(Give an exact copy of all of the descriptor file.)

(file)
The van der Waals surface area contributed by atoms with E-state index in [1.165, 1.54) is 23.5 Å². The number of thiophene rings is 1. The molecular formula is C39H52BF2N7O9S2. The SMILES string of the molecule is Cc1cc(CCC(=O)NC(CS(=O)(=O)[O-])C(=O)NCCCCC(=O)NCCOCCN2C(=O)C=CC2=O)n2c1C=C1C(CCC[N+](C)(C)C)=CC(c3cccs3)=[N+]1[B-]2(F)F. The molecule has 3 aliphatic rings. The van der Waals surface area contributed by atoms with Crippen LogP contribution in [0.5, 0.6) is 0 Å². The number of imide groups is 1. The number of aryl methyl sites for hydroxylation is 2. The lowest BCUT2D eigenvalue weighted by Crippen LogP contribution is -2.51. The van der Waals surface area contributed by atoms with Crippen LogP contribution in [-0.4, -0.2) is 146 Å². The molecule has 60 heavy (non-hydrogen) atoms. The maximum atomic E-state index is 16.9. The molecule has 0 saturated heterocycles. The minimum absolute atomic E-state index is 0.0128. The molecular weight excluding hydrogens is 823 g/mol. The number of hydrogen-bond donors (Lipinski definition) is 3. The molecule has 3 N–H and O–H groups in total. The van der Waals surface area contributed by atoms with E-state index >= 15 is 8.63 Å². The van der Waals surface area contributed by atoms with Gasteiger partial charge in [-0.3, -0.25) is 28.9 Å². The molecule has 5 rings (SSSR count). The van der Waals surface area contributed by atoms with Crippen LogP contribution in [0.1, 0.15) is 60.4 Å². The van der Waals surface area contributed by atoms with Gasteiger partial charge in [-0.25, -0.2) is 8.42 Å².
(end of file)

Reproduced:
The van der Waals surface area contributed by atoms with E-state index in [1.165, 1.54) is 23.5 Å². The number of thiophene rings is 1. The molecular formula is C39H52BF2N7O9S2. The SMILES string of the molecule is Cc1cc(CCC(=O)NC(CS(=O)(=O)[O-])C(=O)NCCCCC(=O)NCCOCCN2C(=O)C=CC2=O)n2c1C=C1C(CCC[N+](C)(C)C)=CC(c3cccs3)=[N+]1[B-]2(F)F. The molecule has 3 aliphatic rings. The van der Waals surface area contributed by atoms with Crippen LogP contribution in [0.5, 0.6) is 0 Å². The number of imide groups is 1. The number of aryl methyl sites for hydroxylation is 2. The lowest BCUT2D eigenvalue weighted by Crippen LogP contribution is -2.51. The van der Waals surface area contributed by atoms with Crippen LogP contribution in [-0.4, -0.2) is 146 Å². The molecule has 60 heavy (non-hydrogen) atoms. The maximum atomic E-state index is 16.9. The molecule has 0 saturated heterocycles. The minimum absolute atomic E-state index is 0.0128. The molecular weight excluding hydrogens is 823 g/mol. The number of hydrogen-bond donors (Lipinski definition) is 3. The molecule has 3 N–H and O–H groups in total. The van der Waals surface area contributed by atoms with E-state index >= 15 is 8.63 Å². The van der Waals surface area contributed by atoms with Gasteiger partial charge in [-0.3, -0.25) is 28.9 Å². The molecule has 5 rings (SSSR count). The van der Waals surface area contributed by atoms with Crippen LogP contribution in [0.1, 0.15) is 60.4 Å². The van der Waals surface area contributed by atoms with Gasteiger partial charge in [-0.25, -0.2) is 8.42 Å².